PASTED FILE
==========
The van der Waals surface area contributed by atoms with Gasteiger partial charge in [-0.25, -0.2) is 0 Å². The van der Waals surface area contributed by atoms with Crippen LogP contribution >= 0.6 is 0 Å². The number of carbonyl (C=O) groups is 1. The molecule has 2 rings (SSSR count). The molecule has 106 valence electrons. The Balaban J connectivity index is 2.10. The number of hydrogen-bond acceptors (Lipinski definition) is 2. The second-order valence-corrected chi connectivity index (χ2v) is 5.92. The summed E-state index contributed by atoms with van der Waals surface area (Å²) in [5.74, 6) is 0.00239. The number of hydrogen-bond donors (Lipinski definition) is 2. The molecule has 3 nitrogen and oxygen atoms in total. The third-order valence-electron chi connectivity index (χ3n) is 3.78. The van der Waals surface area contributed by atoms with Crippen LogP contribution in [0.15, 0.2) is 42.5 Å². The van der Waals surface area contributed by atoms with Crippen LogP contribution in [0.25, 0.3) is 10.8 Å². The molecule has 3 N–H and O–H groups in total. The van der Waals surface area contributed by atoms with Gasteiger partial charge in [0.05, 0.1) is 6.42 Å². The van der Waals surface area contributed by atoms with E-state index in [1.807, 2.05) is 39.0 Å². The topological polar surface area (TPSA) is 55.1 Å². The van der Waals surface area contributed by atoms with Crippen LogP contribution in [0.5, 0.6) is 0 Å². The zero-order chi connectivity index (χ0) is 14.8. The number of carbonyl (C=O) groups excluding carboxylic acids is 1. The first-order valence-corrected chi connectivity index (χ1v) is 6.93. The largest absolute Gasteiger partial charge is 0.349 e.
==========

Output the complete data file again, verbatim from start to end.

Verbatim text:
The van der Waals surface area contributed by atoms with Gasteiger partial charge in [-0.25, -0.2) is 0 Å². The van der Waals surface area contributed by atoms with Crippen LogP contribution >= 0.6 is 0 Å². The number of carbonyl (C=O) groups is 1. The molecule has 2 rings (SSSR count). The molecule has 106 valence electrons. The Balaban J connectivity index is 2.10. The number of hydrogen-bond acceptors (Lipinski definition) is 2. The second-order valence-corrected chi connectivity index (χ2v) is 5.92. The summed E-state index contributed by atoms with van der Waals surface area (Å²) in [5.74, 6) is 0.00239. The number of hydrogen-bond donors (Lipinski definition) is 2. The molecule has 3 nitrogen and oxygen atoms in total. The third-order valence-electron chi connectivity index (χ3n) is 3.78. The van der Waals surface area contributed by atoms with Crippen LogP contribution in [0.15, 0.2) is 42.5 Å². The van der Waals surface area contributed by atoms with Crippen LogP contribution in [0.25, 0.3) is 10.8 Å². The molecule has 3 N–H and O–H groups in total. The van der Waals surface area contributed by atoms with Gasteiger partial charge in [0.05, 0.1) is 6.42 Å². The van der Waals surface area contributed by atoms with E-state index in [1.807, 2.05) is 39.0 Å². The topological polar surface area (TPSA) is 55.1 Å². The van der Waals surface area contributed by atoms with Crippen LogP contribution in [0.5, 0.6) is 0 Å². The zero-order chi connectivity index (χ0) is 14.8. The number of carbonyl (C=O) groups excluding carboxylic acids is 1. The first-order valence-corrected chi connectivity index (χ1v) is 6.93. The largest absolute Gasteiger partial charge is 0.349 e.